The United States and China have agreed to wind down the foolish trade war that president Donald Trump started in late 2018. Last week, the two countries signed “phase 1” of a trade deal. That agreement includes an increase in U.S. exports to China and some mechanisms for potentially protecting intellectual property in China. But it’s maybe more important to Sony, Microsoft, and Nintendo because it gives some assurance that the U.S. won’t enact new tariffs on video game consoles.
As the U.S. and China went tit-for-tat throughout 2019, the console manufacturers made an unprecedented joint request aimed at Donald Trump’s government. Trump was planning to add a 25% import tax to a huge swath of Chinese goods by August including products like Xbox and PlayStation. In their June letter, Sony, Microsoft, and Nintendo asked U.S. trade representative Joseph Barloon not to go through with that plan.
Trump never responded directly to that request, but he did delay the new tariffs to December 15. The United States then further delayed the taxes to work on the trade deal. And now, Trump claims those proposed tariffs are off the table.
If that’s true (which is impossible to predict because Trump could always go back on his deal), then the entire video games industry dodged a bullet.
Clear skies for the launch of PlayStation 5, Xbox Series X, and Switch Pro
It’s tough to tell if the trade deal will have a wider positive effect on the economy. It doesn’t undo any of the previous tariffs that are already in effect, which are taxes that Americans must continue to pay. But that’s exactly why the timing was so important to console manufacturers.
The tariffs never went into effect on consoles, so Sony, Microsoft, and Nintendo don’t have to wait for the government to repeal them. This is especially crucial this year because new, expensive hardware is coming out during the holidays. Sony has the PlayStation 5. Microsoft has Xbox Series X. And Nintendo may even have a Switch Pro, according to some rumors.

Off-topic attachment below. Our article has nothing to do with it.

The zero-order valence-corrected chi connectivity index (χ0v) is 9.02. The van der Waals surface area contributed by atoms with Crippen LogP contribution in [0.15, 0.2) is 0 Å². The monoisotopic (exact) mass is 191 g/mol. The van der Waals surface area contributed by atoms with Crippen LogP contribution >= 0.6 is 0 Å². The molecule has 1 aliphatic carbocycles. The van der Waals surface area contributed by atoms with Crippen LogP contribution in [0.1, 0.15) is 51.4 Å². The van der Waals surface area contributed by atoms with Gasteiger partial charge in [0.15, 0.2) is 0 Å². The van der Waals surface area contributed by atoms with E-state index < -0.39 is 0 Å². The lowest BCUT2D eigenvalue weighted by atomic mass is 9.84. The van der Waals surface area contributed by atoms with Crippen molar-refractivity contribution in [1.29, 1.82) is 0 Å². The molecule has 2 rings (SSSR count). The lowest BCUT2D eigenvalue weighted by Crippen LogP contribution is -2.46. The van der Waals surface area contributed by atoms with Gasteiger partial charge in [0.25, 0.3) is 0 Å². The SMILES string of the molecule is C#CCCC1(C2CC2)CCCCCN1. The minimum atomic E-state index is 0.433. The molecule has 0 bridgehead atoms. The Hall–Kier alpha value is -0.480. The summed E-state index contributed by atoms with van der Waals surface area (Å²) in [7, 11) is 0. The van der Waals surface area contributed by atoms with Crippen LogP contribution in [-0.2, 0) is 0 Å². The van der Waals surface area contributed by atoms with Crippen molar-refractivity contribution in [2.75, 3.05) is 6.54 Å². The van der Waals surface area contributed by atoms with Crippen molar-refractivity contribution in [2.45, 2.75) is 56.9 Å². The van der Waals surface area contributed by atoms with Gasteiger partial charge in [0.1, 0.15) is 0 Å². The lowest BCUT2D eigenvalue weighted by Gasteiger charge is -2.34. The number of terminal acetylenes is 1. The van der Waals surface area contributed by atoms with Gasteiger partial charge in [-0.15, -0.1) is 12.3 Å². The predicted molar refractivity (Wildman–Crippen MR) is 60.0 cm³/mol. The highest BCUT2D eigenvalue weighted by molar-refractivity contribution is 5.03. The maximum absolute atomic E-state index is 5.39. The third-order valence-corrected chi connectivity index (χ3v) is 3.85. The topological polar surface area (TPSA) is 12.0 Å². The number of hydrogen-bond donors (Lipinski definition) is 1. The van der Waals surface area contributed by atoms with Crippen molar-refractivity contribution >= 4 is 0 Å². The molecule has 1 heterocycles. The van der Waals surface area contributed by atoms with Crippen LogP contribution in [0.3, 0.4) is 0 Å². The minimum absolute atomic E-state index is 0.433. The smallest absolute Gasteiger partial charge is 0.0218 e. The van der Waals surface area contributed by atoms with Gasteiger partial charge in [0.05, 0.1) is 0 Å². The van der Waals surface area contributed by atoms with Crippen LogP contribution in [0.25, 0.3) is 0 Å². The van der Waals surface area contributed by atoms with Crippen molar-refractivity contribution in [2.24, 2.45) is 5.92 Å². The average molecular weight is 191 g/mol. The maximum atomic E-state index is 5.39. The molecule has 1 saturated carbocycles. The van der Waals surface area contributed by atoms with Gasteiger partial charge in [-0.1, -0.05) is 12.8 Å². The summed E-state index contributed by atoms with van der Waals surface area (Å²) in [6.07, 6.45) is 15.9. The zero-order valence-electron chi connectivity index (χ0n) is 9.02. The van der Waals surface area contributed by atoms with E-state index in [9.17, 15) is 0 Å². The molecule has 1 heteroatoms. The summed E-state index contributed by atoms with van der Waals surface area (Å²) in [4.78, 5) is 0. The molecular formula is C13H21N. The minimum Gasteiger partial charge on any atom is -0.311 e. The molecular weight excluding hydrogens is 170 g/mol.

The one thing that all of these new devices have in common is that they cost a lot of money. PlayStation 5 and Xbox are using advanced AMD Ryzen CPUs and cutting-edge SSD storage. It’s unlikely they are going to sell for under $500. And the last thing Sony, Microsoft, and Nintendo need is to add an extra $100-to-$125 to the price to pay a 25% import tax.
I reached out to Sony, Microsoft, and Nintendo for a comment on this story, and they all declined to respond. They are likely practicing the Billy Beane strategy of hanging up the phone when you get the answer you’re looking for.
But now with tariffs seemingly no longer looming, the big three have a clear runway to launch whatever hardware they want. And this is good news for gaming fans because it means that Microsoft and Sony can get as aggressive with their pricing as possible.
That should also have a run-off effect where it should leave more money in consumers pockets to spend on software. And that should help the wider business overall.
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